In The Sunday Guardian/Observer, Paul Harris has an update on GOP efforts to get a larger slice of the African American vote in the November elections. Harris’s article “Desperate Republicans Chase the Black Vote” offers no statistics to indicate they are making any significant headway, but he sees GOP hopes riding on three high-profile candidates:
Republican hopes are placed firmly on three political races, two of them in the key battleground states of Ohio and Pennsylvania. In Ohio, Kenneth Blackwell is the black Republican candidate for state governor, while in Maryland Michael Steele is aiming to capture one of the state’s senate seats. Meanwhile, in Pennsylvania, former Pittsburgh Steelers star Lynn Swann is campaigning for the governorship.
All of the above face tough Democratic opposition. Moreover, the limp rationale of the Republicans’ national and local appeal, as dilineated by Harris, is unlikely to generate much excitement in African American communities:
They hope that socially conservative ideas pushed by Bush on issues such as limiting abortion and opposing same-sex marriages will appeal to many traditional black voters. They are also hoping to capitalise on the aspirations of a growing black middle class with its concepts of an ‘ownership society’ breaking free from government help and handouts.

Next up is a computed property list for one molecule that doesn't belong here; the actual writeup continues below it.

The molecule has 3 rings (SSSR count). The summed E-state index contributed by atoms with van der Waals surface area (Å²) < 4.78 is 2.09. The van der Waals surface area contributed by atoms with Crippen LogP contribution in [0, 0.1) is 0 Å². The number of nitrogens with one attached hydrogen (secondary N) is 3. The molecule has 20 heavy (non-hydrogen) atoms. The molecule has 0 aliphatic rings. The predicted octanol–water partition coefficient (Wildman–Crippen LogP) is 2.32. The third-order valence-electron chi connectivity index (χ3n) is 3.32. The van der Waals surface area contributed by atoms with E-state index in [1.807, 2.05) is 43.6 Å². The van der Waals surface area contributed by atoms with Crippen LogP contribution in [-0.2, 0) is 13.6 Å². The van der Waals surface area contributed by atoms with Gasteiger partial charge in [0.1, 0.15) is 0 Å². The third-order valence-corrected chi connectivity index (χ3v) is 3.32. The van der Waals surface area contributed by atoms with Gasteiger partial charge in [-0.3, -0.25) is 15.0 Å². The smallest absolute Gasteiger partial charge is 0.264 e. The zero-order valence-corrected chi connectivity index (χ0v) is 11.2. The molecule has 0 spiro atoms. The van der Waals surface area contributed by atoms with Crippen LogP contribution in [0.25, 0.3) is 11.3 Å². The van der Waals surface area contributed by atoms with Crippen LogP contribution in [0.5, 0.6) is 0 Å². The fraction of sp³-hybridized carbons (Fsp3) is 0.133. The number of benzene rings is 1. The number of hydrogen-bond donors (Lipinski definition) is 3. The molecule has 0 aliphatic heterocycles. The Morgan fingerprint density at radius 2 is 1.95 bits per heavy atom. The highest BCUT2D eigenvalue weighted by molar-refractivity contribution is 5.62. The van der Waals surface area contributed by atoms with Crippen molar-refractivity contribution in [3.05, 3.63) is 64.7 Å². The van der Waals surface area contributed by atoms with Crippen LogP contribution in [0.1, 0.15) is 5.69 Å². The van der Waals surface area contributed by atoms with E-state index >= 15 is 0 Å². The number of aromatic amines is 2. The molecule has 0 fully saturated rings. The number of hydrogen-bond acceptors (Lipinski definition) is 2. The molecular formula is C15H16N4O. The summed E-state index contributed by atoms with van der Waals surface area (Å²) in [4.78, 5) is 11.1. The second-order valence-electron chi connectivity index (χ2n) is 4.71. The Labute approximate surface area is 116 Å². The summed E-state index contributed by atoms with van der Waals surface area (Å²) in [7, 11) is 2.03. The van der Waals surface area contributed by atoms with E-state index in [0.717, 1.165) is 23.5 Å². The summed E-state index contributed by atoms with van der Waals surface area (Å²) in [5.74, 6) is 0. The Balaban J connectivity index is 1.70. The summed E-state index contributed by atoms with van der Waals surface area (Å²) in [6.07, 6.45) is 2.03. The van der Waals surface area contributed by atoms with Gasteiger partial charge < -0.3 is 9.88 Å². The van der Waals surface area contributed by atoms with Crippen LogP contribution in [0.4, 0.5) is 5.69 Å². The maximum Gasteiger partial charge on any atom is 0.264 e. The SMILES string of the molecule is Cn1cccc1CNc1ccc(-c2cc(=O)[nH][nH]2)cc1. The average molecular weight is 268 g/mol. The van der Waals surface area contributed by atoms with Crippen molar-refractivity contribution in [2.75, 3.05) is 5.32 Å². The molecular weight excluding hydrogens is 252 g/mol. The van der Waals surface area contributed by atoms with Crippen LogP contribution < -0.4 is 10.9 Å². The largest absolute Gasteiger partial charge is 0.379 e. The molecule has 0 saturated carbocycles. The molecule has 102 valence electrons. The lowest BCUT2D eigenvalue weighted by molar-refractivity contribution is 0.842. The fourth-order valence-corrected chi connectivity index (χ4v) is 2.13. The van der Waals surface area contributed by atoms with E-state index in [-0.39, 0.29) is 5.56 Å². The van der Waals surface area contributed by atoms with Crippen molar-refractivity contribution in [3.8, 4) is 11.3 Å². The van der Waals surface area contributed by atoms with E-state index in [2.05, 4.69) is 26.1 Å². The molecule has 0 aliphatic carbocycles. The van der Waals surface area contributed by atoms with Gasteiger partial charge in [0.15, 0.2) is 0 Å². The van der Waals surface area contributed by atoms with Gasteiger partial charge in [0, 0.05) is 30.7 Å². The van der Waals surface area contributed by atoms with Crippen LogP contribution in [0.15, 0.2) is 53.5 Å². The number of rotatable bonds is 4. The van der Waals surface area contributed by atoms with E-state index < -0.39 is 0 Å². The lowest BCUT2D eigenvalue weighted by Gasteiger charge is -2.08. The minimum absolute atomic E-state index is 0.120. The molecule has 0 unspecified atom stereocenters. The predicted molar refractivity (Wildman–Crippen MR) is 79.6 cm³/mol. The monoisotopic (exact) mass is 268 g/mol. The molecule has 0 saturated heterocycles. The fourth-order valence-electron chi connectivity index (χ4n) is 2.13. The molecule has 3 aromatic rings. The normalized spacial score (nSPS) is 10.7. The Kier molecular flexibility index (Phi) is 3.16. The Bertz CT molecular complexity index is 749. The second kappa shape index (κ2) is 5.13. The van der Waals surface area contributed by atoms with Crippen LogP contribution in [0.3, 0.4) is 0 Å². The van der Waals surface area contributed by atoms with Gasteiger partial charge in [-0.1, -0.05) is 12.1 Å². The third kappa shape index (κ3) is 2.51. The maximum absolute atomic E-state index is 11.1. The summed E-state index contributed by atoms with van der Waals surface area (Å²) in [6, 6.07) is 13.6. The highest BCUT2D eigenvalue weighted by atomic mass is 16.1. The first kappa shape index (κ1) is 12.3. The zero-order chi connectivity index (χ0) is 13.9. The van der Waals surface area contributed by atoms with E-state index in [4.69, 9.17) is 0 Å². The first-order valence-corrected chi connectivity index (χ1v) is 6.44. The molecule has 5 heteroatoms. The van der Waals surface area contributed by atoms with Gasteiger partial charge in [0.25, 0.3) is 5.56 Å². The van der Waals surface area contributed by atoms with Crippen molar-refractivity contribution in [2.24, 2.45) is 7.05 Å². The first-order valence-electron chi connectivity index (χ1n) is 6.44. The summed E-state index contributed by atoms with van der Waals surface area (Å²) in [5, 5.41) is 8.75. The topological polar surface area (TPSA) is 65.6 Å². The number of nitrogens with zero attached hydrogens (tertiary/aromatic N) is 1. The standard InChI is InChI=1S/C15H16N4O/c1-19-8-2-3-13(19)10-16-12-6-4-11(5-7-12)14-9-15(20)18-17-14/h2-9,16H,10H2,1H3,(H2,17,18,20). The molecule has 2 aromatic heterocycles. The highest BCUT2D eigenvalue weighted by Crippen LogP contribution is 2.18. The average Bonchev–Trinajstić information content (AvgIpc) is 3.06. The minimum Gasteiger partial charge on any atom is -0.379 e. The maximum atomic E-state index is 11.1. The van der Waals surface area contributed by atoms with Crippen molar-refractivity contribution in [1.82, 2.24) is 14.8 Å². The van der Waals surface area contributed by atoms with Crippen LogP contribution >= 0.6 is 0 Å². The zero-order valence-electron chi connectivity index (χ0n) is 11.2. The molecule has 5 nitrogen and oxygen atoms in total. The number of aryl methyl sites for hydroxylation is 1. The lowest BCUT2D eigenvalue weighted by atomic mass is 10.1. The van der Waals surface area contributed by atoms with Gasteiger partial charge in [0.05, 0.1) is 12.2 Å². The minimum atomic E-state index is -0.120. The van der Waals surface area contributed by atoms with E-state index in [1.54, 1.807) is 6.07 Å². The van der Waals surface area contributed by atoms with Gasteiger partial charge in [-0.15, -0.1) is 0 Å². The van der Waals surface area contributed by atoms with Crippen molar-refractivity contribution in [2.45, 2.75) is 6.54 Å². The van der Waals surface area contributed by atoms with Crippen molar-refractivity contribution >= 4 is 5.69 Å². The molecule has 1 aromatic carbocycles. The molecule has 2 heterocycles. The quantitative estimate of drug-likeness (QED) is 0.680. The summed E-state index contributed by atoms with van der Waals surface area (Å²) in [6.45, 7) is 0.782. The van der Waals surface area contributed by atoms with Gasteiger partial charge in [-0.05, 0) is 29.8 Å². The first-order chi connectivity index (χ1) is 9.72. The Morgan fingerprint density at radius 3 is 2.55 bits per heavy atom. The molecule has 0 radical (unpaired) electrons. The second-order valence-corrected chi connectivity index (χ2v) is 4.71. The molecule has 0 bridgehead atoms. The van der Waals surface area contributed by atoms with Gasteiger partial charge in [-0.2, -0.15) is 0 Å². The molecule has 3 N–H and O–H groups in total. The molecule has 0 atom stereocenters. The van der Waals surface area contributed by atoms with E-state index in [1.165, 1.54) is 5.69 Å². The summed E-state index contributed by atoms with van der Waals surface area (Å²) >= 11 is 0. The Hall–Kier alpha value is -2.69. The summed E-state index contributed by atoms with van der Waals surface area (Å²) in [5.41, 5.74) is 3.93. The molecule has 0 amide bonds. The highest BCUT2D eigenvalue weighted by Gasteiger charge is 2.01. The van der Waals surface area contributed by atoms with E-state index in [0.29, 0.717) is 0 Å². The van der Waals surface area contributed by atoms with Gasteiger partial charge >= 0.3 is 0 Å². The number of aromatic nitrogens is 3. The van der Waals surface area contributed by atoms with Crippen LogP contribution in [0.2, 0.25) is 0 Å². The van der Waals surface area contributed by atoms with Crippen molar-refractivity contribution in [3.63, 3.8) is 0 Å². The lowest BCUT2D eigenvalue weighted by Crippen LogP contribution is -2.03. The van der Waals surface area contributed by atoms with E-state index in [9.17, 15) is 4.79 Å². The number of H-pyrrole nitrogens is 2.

It seems highly doubtful that such appeals won many votes for the GOP in the last election. And Republicans will have their hands full trying to offset the damage done by Bush’s late and still-weak response on behalf of the victims of Hurrican Katrina, especially the indelible images of African Americans left stranded for days in horrific conditions while the Administration dithered. If Republicans had any real chance of posting significant gains a year ago, they have been all but drowned in Katrina’s floodwaters. As pollster John Zogby observes “There was a huge opportunity for Republicans before that, but afterwards it had undone all their work.”
The GOP has a daunting enough challenge shoring up its own rapidly-deteriorating base. Whatever miniscule gains they may make in winning African American votes will probably be offset by fed-up Republicans staying at home in November and crossing over to vote for Democrats.
Democrats, on the other hand, have a clear opportunity to increase their votes from Black Americans, especially if they provide a greater investment in voter registration and turnout in predominantly African American communities.